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British ORT has reacted with delight to news that the Jewish Agency will provide the organization with $1 million over the coming year to support the Heftsiba program that operates in 15 ORT schools in the former Soviet Union.
The announcement made on Monday followed reports that the Jewish Agency intended to cut budgets to Jewish schools in the former Soviet Union.
ORT said the funding would alleviate fears that six of the 15 ORT schools would be turned into regular public schools as early as September, including the British ORT-supported school in Zaporojie, Ukraine.
Under the Heftsiba program, the Education Ministry and the Jewish Agency help ORT provide formal Jewish education in Jewish schools in the former Soviet republics in partnership with local governments and Jewish communities. The funds pay the salaries of Israeli teachers in many of the schools as well as providing school buses, meals and financial incentives for teachers.
The additional funding from the Jewish Agency not only reverses an expected $350,000 budget cut but adds a further $650,000.
"We are delighted that the Jewish Agency has increased its commitment to ORT schools in the former Soviet Union, and it demonstrates the value of these schools, which offer Jewish students the opportunity to study in a pluralistic Jewish environment," said Ivor Levene, OBE, executive-director of British ORT.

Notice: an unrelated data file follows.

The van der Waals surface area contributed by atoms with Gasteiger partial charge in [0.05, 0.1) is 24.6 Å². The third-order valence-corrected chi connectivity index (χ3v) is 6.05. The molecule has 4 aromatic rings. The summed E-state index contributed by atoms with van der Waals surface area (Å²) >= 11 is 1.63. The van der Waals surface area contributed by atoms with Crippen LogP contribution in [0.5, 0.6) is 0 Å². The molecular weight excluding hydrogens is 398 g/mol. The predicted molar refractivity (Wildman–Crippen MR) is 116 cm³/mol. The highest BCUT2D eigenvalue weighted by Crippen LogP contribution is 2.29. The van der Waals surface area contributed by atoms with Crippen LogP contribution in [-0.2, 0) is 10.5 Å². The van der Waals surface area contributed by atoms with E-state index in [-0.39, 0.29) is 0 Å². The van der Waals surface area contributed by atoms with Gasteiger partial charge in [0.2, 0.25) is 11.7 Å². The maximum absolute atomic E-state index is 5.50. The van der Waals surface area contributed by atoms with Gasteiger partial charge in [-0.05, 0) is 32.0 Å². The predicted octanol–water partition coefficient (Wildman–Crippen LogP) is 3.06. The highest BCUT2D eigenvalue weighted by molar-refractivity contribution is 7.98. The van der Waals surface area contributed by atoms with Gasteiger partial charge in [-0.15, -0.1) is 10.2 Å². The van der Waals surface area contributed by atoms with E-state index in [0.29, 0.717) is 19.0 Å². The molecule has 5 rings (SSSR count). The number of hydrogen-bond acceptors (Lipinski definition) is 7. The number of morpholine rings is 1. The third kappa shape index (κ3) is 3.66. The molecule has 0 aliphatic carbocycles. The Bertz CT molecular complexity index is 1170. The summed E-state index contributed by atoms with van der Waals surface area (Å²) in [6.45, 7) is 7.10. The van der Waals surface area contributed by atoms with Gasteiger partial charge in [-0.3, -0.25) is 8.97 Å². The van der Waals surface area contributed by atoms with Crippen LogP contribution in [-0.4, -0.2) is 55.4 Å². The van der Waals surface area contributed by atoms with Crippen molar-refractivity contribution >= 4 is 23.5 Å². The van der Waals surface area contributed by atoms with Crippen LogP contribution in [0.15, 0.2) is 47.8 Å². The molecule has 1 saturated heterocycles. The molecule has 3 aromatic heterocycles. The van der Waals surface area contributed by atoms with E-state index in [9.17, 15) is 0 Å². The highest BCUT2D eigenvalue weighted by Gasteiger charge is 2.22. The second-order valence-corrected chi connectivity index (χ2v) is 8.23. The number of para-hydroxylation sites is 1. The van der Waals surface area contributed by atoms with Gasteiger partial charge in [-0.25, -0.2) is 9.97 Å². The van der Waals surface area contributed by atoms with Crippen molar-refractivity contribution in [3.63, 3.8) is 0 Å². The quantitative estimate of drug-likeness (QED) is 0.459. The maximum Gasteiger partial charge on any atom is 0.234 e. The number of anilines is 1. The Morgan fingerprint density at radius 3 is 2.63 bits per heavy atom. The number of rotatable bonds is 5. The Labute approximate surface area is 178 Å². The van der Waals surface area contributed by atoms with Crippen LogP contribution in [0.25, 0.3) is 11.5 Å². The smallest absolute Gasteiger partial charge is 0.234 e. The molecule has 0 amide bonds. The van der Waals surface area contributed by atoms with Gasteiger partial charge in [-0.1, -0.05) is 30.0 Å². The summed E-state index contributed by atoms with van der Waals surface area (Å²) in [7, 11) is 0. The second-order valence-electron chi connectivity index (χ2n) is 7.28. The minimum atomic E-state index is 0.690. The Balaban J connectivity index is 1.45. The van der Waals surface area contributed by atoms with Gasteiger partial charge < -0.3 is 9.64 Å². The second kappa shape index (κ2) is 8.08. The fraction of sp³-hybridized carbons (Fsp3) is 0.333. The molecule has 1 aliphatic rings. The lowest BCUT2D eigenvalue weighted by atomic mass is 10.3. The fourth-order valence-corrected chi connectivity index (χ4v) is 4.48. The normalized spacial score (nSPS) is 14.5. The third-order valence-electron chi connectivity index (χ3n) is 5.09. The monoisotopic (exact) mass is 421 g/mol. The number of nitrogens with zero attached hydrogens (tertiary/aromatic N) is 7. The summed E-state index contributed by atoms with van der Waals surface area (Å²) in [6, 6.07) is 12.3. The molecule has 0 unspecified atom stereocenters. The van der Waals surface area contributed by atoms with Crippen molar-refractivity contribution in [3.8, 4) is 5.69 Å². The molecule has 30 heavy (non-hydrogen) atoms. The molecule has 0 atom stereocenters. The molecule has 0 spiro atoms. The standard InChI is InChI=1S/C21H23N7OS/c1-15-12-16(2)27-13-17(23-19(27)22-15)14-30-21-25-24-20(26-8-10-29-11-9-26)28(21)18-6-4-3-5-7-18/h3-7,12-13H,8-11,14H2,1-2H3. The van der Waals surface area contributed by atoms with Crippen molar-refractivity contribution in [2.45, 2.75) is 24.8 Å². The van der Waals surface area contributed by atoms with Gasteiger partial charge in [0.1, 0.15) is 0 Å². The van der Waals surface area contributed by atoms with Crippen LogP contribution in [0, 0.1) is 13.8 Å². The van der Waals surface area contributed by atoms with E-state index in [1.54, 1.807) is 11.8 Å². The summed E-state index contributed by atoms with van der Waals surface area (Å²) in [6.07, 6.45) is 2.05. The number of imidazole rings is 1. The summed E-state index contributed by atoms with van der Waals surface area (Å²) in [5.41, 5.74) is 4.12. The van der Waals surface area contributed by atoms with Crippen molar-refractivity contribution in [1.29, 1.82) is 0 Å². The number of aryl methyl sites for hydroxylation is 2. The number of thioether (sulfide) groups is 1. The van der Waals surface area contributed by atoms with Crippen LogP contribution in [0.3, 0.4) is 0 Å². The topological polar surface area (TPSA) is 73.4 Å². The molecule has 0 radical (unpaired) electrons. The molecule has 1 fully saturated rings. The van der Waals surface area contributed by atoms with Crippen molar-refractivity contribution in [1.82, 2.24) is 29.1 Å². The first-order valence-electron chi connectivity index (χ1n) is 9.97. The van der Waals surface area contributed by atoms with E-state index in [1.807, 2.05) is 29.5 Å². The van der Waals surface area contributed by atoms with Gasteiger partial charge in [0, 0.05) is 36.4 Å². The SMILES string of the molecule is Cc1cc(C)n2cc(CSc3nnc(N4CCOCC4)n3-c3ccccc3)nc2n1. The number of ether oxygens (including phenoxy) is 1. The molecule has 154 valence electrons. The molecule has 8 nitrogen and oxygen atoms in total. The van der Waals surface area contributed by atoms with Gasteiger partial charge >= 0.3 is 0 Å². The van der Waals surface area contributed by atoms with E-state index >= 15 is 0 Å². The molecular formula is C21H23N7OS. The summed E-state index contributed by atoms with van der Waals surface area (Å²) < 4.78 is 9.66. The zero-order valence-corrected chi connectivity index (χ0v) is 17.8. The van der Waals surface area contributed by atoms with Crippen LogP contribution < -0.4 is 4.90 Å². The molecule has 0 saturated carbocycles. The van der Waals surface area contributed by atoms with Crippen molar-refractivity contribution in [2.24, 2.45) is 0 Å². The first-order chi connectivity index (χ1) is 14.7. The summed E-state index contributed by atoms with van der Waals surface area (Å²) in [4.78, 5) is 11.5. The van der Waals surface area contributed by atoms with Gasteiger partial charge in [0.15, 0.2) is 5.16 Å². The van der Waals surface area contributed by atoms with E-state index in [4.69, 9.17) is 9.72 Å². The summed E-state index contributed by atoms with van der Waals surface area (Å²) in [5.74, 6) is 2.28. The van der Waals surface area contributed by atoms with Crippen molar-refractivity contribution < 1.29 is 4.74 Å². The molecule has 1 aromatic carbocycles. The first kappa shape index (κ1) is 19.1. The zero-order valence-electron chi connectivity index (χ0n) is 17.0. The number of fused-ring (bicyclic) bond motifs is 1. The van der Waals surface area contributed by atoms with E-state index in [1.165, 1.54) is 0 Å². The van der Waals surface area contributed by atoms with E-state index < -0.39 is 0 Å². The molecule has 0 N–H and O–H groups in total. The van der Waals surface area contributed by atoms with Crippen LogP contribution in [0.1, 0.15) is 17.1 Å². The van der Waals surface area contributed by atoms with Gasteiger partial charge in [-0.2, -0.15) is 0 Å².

"ORT is committed to providing a high level of education and many communities in this region are requesting our assistance. We are thrilled that the negotiations with the Jewish Agency have resulted in enabling ORT to reach even more students from Jewish communities in Eastern Europe," he said.
Avi Ganon, World ORT's representative in Russia, Belarus and Central Asia expressed gratitude following the announcement. "Thanks to the Jewish Agency's support, our schools will be able to provide better Jewish, scientific and technological education. With this very significant amount of money, we will be able to improve our schools and attract more children by providing transport for Jewish children who live far away from our schools," he said.
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